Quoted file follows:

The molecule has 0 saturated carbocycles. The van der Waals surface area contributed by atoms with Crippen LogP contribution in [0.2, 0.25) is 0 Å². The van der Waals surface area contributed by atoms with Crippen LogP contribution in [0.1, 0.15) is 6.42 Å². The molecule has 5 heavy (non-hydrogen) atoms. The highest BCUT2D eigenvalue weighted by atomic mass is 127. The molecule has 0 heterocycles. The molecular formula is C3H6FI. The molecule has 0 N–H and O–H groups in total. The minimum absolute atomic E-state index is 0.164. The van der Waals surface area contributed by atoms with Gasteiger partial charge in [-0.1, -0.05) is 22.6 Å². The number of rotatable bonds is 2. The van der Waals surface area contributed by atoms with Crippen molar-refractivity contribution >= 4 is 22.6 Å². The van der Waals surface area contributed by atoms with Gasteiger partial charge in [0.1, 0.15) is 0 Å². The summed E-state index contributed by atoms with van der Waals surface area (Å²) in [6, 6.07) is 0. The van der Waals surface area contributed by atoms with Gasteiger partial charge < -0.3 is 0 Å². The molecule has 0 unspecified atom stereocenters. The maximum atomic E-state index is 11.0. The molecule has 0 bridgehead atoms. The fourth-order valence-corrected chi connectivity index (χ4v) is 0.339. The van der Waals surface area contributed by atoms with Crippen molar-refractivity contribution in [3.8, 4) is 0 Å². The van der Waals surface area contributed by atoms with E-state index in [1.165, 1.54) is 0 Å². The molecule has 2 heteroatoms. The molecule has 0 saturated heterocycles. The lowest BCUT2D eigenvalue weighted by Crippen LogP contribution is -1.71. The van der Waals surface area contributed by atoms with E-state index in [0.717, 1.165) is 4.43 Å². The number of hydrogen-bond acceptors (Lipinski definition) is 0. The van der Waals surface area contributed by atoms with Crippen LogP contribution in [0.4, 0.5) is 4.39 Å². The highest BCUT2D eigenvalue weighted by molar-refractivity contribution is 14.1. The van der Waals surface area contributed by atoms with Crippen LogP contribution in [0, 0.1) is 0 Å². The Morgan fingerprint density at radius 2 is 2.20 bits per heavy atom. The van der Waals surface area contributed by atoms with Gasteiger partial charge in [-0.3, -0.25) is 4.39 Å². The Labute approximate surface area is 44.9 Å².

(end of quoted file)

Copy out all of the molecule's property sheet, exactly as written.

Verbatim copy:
The molecule has 0 saturated carbocycles. The van der Waals surface area contributed by atoms with Crippen LogP contribution in [0.2, 0.25) is 0 Å². The van der Waals surface area contributed by atoms with Crippen LogP contribution in [0.1, 0.15) is 6.42 Å². The molecule has 5 heavy (non-hydrogen) atoms. The highest BCUT2D eigenvalue weighted by atomic mass is 127. The molecule has 0 heterocycles. The molecular formula is C3H6FI. The molecule has 0 N–H and O–H groups in total. The minimum absolute atomic E-state index is 0.164. The van der Waals surface area contributed by atoms with Gasteiger partial charge in [-0.1, -0.05) is 22.6 Å². The number of rotatable bonds is 2. The van der Waals surface area contributed by atoms with Crippen molar-refractivity contribution >= 4 is 22.6 Å². The van der Waals surface area contributed by atoms with Gasteiger partial charge in [0.1, 0.15) is 0 Å². The summed E-state index contributed by atoms with van der Waals surface area (Å²) in [6, 6.07) is 0. The van der Waals surface area contributed by atoms with Gasteiger partial charge < -0.3 is 0 Å². The molecule has 0 unspecified atom stereocenters. The maximum atomic E-state index is 11.0. The molecule has 0 bridgehead atoms. The fourth-order valence-corrected chi connectivity index (χ4v) is 0.339. The van der Waals surface area contributed by atoms with Crippen molar-refractivity contribution in [3.8, 4) is 0 Å². The van der Waals surface area contributed by atoms with E-state index in [1.165, 1.54) is 0 Å². The molecule has 2 heteroatoms. The molecule has 0 saturated heterocycles. The lowest BCUT2D eigenvalue weighted by Crippen LogP contribution is -1.71. The van der Waals surface area contributed by atoms with E-state index in [0.717, 1.165) is 4.43 Å². The number of hydrogen-bond acceptors (Lipinski definition) is 0. The van der Waals surface area contributed by atoms with Crippen LogP contribution in [0.4, 0.5) is 4.39 Å². The highest BCUT2D eigenvalue weighted by molar-refractivity contribution is 14.1. The van der Waals surface area contributed by atoms with Crippen LogP contribution in [0, 0.1) is 0 Å². The Morgan fingerprint density at radius 2 is 2.20 bits per heavy atom. The van der Waals surface area contributed by atoms with Gasteiger partial charge in [-0.3, -0.25) is 4.39 Å². The Labute approximate surface area is 44.9 Å².